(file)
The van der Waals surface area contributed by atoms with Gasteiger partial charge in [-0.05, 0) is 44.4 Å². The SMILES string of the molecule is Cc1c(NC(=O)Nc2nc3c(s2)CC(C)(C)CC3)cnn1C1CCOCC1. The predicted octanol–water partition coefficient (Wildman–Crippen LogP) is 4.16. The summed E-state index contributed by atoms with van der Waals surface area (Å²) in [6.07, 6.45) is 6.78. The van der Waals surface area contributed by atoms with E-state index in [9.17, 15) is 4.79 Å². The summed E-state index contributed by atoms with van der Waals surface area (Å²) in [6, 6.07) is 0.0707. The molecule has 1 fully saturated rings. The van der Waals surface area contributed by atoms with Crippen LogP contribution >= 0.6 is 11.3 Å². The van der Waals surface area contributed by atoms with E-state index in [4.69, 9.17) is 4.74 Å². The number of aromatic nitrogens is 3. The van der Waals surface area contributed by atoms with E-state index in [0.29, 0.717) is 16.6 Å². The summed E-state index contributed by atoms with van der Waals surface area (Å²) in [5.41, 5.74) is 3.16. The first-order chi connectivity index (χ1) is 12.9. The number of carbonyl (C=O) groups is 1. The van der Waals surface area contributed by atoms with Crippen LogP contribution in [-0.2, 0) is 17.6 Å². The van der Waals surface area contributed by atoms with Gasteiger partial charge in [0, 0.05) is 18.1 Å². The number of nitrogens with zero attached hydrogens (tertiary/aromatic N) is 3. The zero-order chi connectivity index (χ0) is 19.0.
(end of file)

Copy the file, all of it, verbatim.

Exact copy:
The van der Waals surface area contributed by atoms with Gasteiger partial charge in [-0.05, 0) is 44.4 Å². The SMILES string of the molecule is Cc1c(NC(=O)Nc2nc3c(s2)CC(C)(C)CC3)cnn1C1CCOCC1. The predicted octanol–water partition coefficient (Wildman–Crippen LogP) is 4.16. The summed E-state index contributed by atoms with van der Waals surface area (Å²) in [6.07, 6.45) is 6.78. The van der Waals surface area contributed by atoms with E-state index in [9.17, 15) is 4.79 Å². The summed E-state index contributed by atoms with van der Waals surface area (Å²) in [6, 6.07) is 0.0707. The molecule has 1 fully saturated rings. The van der Waals surface area contributed by atoms with Crippen LogP contribution >= 0.6 is 11.3 Å². The van der Waals surface area contributed by atoms with E-state index in [4.69, 9.17) is 4.74 Å². The number of aromatic nitrogens is 3. The van der Waals surface area contributed by atoms with E-state index in [0.29, 0.717) is 16.6 Å². The summed E-state index contributed by atoms with van der Waals surface area (Å²) in [5.41, 5.74) is 3.16. The first-order chi connectivity index (χ1) is 12.9. The number of carbonyl (C=O) groups is 1. The van der Waals surface area contributed by atoms with Crippen LogP contribution in [-0.2, 0) is 17.6 Å². The van der Waals surface area contributed by atoms with Gasteiger partial charge in [0, 0.05) is 18.1 Å². The number of nitrogens with zero attached hydrogens (tertiary/aromatic N) is 3. The zero-order chi connectivity index (χ0) is 19.0.